Loyola’s Health Sciences campus in Maywood, where the Marcella Niehoff School of Nursing is located. | File
Saturday, May 21, 2022 || By Community Editor || @maywoodnews
Loyola University Chicago’s Marcella Niehoff School of Nursing in Maywood recently received a $4 million endowment from the Sisters of the Resurrection to support scholarships for members of underrepresented groups aspiring to become nurses.
The endowment will go to the institution’s CARE (Collaboration, Access, Resources, and Equity) Pathway, a program created last year with state and federal funds and with the “goal of increasing the recruitment of Black and Latinx students and faculty to Loyola’s [Bachelor of Science in Nursing] program, school officials said in a May 18 statement.
Lorna Finnegan, the dean of Loyola’s nursing school, said the $4 million endowment will allow the college to provide financial support beyond those state and federal grant sources.
The Sisters of the Resurrection is a religious institution of women founded in Rome in 1891.
“The CARE Pathway will be a lasting partnership between Loyola University Chicago and the Sisters of the Resurrection, demonstrating impact for many generations,” said Finnegan.
Loyola officials said a “distinguishing feature of the CARE Pathway is a pipeline program created in partnership with Loyola’s Arrupe College, an accessible, two-year degree program that mostly enrolls first-generation students of color from in and around the Chicago area.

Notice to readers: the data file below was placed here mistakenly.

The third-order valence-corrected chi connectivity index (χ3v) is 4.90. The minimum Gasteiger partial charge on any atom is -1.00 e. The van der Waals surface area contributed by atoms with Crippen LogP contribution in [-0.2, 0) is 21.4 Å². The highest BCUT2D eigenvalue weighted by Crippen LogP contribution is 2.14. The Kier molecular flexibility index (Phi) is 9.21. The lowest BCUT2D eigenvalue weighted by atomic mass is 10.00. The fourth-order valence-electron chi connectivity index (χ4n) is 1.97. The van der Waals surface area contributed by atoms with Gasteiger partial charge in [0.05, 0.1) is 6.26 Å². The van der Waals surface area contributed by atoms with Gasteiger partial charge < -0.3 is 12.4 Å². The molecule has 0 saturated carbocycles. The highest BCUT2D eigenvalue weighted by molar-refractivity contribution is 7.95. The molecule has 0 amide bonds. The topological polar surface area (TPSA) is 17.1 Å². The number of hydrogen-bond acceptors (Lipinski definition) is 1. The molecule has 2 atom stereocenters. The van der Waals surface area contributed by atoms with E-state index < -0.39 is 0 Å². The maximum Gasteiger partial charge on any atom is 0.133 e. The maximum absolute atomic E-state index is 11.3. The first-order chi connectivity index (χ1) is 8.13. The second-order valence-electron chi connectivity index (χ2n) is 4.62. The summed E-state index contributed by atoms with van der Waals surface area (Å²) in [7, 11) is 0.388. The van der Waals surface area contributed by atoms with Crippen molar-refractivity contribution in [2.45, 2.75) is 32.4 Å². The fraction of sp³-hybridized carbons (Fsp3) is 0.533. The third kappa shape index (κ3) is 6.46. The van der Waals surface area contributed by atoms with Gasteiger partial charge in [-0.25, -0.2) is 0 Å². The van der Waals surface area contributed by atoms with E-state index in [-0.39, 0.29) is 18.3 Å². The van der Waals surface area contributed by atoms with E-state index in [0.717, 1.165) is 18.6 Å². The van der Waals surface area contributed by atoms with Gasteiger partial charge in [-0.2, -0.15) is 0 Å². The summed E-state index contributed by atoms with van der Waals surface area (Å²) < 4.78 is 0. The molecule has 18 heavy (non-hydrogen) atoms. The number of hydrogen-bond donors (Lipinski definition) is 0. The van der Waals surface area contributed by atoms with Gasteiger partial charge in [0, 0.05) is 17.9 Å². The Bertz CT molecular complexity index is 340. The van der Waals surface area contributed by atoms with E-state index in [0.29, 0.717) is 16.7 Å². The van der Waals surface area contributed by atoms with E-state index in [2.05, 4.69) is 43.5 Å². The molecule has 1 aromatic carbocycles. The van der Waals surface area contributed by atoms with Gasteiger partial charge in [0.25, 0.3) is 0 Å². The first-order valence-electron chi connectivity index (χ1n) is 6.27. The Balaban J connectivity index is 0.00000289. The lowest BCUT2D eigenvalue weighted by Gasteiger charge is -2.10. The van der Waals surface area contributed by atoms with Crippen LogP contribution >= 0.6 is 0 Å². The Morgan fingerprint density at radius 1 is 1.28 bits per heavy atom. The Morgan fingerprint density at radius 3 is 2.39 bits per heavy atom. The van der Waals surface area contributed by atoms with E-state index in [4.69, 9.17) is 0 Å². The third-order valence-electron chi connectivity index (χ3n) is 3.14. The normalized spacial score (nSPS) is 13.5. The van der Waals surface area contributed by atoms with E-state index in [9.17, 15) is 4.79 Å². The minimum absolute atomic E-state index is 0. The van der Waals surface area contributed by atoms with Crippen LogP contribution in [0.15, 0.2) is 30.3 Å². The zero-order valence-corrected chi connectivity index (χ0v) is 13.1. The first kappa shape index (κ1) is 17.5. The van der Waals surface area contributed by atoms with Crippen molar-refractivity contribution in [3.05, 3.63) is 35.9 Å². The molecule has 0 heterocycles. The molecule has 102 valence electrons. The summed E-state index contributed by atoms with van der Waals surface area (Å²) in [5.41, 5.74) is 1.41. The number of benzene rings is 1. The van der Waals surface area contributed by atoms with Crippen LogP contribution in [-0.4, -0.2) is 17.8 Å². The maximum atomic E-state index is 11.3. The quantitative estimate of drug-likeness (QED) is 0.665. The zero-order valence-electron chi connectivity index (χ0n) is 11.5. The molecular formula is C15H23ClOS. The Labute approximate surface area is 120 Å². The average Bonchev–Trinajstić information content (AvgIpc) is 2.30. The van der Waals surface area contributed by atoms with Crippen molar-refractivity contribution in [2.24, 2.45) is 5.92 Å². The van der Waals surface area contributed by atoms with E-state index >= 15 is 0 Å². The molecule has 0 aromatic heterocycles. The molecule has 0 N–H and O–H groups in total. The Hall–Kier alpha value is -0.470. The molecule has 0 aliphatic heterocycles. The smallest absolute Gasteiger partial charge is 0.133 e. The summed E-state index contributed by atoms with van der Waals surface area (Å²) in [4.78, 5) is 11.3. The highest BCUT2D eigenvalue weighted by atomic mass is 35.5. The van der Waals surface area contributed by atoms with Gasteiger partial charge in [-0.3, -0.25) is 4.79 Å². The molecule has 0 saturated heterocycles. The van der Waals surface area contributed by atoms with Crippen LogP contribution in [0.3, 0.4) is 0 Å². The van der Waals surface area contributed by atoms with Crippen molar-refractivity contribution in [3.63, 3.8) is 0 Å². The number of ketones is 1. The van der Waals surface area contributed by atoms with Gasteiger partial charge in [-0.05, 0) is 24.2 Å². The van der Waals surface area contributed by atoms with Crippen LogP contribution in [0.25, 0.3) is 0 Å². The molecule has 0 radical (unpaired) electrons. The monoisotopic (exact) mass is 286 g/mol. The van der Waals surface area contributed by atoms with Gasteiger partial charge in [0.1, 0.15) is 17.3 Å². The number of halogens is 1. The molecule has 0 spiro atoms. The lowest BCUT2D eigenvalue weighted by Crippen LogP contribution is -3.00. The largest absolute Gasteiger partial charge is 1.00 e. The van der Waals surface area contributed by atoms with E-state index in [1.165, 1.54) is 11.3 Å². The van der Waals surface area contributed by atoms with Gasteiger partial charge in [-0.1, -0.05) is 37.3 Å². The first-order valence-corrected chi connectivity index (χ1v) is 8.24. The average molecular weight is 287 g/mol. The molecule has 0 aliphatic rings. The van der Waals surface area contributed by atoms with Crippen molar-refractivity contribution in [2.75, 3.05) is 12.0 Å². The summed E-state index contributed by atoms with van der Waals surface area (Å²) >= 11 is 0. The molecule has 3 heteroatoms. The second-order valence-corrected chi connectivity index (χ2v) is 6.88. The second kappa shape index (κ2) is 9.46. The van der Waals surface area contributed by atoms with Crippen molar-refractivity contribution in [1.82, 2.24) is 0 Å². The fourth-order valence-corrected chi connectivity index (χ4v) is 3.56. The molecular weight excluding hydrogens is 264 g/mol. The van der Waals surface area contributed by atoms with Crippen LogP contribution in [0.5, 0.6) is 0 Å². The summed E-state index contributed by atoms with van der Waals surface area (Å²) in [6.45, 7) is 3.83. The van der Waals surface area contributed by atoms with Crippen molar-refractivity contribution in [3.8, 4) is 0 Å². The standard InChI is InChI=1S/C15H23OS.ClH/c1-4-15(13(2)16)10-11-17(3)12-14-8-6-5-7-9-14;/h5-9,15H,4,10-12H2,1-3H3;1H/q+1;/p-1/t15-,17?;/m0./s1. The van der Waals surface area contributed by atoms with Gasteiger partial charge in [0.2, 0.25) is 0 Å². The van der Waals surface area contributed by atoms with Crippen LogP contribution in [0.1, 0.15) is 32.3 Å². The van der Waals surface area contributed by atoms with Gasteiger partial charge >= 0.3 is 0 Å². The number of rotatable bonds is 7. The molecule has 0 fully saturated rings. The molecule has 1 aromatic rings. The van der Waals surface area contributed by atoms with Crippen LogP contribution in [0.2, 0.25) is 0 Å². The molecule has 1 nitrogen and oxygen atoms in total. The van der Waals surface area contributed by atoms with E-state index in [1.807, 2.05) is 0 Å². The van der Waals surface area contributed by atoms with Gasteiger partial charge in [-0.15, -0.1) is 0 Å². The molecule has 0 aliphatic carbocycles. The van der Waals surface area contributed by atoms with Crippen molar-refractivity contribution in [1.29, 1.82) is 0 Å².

“Through this partnership with Arrupe College, students begin their nursing foundation courses while they are enrolled in Arrupe College and can earn their BSN in just five years. Since its creation, the CARE Pathway has enrolled 22 students and expanded beyond Arrupe College to serve other underrepresented students at Loyola.”
Loyola officials said the need for more nurses of color is particularly critical. Only 6% of Illinois nurses are Latinx, a minority group that accounts for nearly 18% of the state’s population, and only 9% of the state’s nurses are Black, a group that comprises 15% of the state’s population, according to 2020 U.S. Census and Illinois Nursing Workforce Survey data.
“Improving diversity in the nursing workforce is a growing need both locally and nationally,” Loyola officials said. “According to the ‘Future of Nursing 2020-2030: Charting a Path to Achieve Health Equity,’ patients from diverse backgrounds have better outcomes when cared for by registered nurses of their own race or ethnicity.”
“Creating a more diverse nursing workforce that reflects the racial and ethnic diversity of communities served is a tangible and essential step toward achieving the far-reaching goal of reducing health disparities and inequities,” said Lee Schmidt, Niehoff’s executive associate dean of Academic Affairs.